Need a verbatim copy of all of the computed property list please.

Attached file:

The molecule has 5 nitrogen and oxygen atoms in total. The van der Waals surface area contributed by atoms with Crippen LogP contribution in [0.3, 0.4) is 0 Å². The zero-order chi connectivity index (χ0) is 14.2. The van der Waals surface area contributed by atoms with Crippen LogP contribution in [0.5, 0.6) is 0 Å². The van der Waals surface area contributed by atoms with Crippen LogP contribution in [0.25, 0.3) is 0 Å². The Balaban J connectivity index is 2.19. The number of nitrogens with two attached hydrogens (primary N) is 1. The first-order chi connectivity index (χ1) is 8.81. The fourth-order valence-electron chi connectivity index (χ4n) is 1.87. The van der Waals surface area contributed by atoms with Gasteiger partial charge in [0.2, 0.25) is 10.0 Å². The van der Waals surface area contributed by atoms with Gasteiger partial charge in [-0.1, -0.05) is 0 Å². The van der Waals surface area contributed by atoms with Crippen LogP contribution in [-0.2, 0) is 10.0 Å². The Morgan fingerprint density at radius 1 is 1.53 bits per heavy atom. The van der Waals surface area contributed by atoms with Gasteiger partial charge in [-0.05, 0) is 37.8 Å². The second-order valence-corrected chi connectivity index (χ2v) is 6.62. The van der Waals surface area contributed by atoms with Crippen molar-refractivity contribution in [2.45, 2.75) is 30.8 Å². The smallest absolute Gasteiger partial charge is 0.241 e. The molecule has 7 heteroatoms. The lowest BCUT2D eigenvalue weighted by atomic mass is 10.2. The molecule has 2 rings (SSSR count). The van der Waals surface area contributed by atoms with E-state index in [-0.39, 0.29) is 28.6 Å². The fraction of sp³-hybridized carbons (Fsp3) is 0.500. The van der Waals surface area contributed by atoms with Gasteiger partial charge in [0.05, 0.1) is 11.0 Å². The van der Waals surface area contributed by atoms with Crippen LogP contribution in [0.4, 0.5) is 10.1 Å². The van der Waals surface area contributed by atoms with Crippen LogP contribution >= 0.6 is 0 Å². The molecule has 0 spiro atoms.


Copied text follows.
The molecule has 5 nitrogen and oxygen atoms in total. The van der Waals surface area contributed by atoms with Crippen LogP contribution in [0.3, 0.4) is 0 Å². The zero-order chi connectivity index (χ0) is 14.2. The van der Waals surface area contributed by atoms with Crippen LogP contribution in [0.5, 0.6) is 0 Å². The van der Waals surface area contributed by atoms with Crippen LogP contribution in [0.25, 0.3) is 0 Å². The Balaban J connectivity index is 2.19. The number of nitrogens with two attached hydrogens (primary N) is 1. The first-order chi connectivity index (χ1) is 8.81. The fourth-order valence-electron chi connectivity index (χ4n) is 1.87. The van der Waals surface area contributed by atoms with Gasteiger partial charge in [0.2, 0.25) is 10.0 Å². The van der Waals surface area contributed by atoms with Gasteiger partial charge in [-0.1, -0.05) is 0 Å². The van der Waals surface area contributed by atoms with Crippen LogP contribution in [-0.2, 0) is 10.0 Å². The Morgan fingerprint density at radius 1 is 1.53 bits per heavy atom. The van der Waals surface area contributed by atoms with Gasteiger partial charge in [-0.05, 0) is 37.8 Å². The second-order valence-corrected chi connectivity index (χ2v) is 6.62. The van der Waals surface area contributed by atoms with Crippen molar-refractivity contribution in [2.45, 2.75) is 30.8 Å². The smallest absolute Gasteiger partial charge is 0.241 e. The molecule has 7 heteroatoms. The lowest BCUT2D eigenvalue weighted by atomic mass is 10.2. The molecule has 2 rings (SSSR count). The van der Waals surface area contributed by atoms with E-state index in [-0.39, 0.29) is 28.6 Å². The fraction of sp³-hybridized carbons (Fsp3) is 0.500. The van der Waals surface area contributed by atoms with Gasteiger partial charge in [0.05, 0.1) is 11.0 Å². The van der Waals surface area contributed by atoms with Crippen LogP contribution in [0.4, 0.5) is 10.1 Å². The van der Waals surface area contributed by atoms with Crippen LogP contribution >= 0.6 is 0 Å². The molecule has 0 spiro atoms.